It so happened that I was on a roadshow at the beginning of the pandemic to raise funds through the bond market, and this was inevitably one of the earliest questions that were levelled at us. [For] over 11,400 cargoes (of LNG), we have never missed a delivery. We serve the core markets of Japan, South Korea and Taiwan, and we are probably one of the most reliable partners they have — and we want to continue to be seen that way and remain a partner to the needs of these countries. I will be lying if I tell you that [customers did not ask for term revisions] … Our contracts were already innovative enough to enable us to accord the flexibility.
So we could push it out, defer some cargoes, accord some flexibility in assigning them in smaller parcels that would make up volumes later on. That’s how we had to respond. If you went on the path of force majeure — you take it or you leave it — I think you would lose customers. That’s why I started off by saying 11,400 cargoes; this is the type of customers you don’t lose, these are people who have stayed through thick and thin, and you want to make sure those relationships are preserved. We have always reiterated our commitment to serve these markets, particularly these gas customers, and we will continue to do so. They are very core to us. We delay some shipments, we manage, we push out smaller parcels, we can do a number of combinations but still work within the contract.
So what’s basically the general mitigation strategy that you are embarking on during this sort of market?
We want to talk about mitigation, we want to talk about ensuring cost to serve is contained, delivering while there still are margins. There are parts of the business [where it is] extremely challenging to do that. We also make sure [we have enough] working capital, that’s why there was already an immediate work stream triggered at the beginning of the pandemic, a work stream that I had to commandeer and report to Tan Sri Wan Zul at the time and I had to take over — it was one that was called liquidity plus, where we made sure that collection patterns, managing exposure to suppliers, tracking project deliveries were all done on a weekly basis.
We also had a pandemic response team that had to plan deployment when there were instances of people being affected or epicentres in where we operated. We also made sure that out of all these, we took lessons learnt and rolled out a digital solution, and meetings online had to be almost set up instantaneously.
We had to make sure in these circumstances continuity, reliability — which I mentioned earlier — plus the ability to fund were never at risk. Everybody turned around and said: ‘Look, it is going to be difficult to commit to a capital outlay.’ We also took a look at the kind of capex that we needed to defer in order to preserve cash. There was a target of 31% — we are on our way to meeting it. This may have implications, but opex also, the non-essentials deferred, the nice-to-haves, we are on a trajectory to cut 12%. So all of these things were declared to make ourselves stay afloat at least for this year. But going forward, I think [for] the cost over revenue proportion of our KPIs [key performance indicators], the weightage is becoming more and more. We want to make sure that when we spend and deploy, there is always a corresponding revenue, and cover it. The current ratios as well as the cash ratios, the metrics that people always track, these have become our consistent features in board conversations right now, because we need to tell them that we are managing the situation on a three-month basis. As we balance demands such as capex deployment as well as dividends, these have become far more recurring elements of board conversations now.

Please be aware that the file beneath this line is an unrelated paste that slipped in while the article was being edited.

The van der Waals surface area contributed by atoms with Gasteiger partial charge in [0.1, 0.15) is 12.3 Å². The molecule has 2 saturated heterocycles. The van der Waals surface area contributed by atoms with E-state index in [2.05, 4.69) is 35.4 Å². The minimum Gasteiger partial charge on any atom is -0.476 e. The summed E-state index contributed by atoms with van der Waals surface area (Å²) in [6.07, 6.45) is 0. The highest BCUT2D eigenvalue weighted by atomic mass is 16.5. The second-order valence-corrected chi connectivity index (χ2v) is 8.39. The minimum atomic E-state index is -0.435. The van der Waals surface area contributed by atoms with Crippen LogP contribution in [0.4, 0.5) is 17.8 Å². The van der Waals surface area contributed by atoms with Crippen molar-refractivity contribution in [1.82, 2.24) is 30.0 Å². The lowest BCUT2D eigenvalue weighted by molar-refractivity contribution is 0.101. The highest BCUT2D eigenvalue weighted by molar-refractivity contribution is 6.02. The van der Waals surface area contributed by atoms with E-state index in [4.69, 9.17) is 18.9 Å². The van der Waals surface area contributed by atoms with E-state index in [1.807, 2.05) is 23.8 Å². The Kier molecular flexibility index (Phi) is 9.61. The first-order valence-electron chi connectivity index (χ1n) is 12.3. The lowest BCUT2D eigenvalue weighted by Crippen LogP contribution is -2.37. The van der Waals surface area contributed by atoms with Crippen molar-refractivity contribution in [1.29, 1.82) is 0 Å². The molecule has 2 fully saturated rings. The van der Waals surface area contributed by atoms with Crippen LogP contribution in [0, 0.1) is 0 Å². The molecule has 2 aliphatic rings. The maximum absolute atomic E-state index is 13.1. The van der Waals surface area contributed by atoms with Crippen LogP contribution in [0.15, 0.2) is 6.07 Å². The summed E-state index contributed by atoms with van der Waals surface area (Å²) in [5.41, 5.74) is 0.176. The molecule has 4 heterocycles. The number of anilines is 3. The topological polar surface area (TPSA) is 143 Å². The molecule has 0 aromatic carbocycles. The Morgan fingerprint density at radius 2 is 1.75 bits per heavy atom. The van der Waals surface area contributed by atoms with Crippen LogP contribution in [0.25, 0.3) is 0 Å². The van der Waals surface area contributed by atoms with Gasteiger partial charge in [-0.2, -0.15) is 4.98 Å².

Anyway, for a given period of time, having spoken to people such as those in upstreams, RM16 billion to RM18 billion [is needed] just to keep the lights on. We are not going to turn around and defer anything that is required by statute; if we are committed to the production sharing contracts (PSCs) to fund our share of cash calls, we continue with that. What we do is probably defer non-essential things like, if I am embarking on a front-end engineering exercise, I can phase it so that the actual bulk [is] trickling in through an EPC contract that comes later. I can continue with the studies and design, but the hard ordering along the lead items, I rethink it. And with regard to what we can also think around, deploying nice-to-have capex, giving some people dry powder to hold on to just in case I have incidental, non-organic buys, we take that back. In certain cases, there are deferments, but we will not compromise on safety.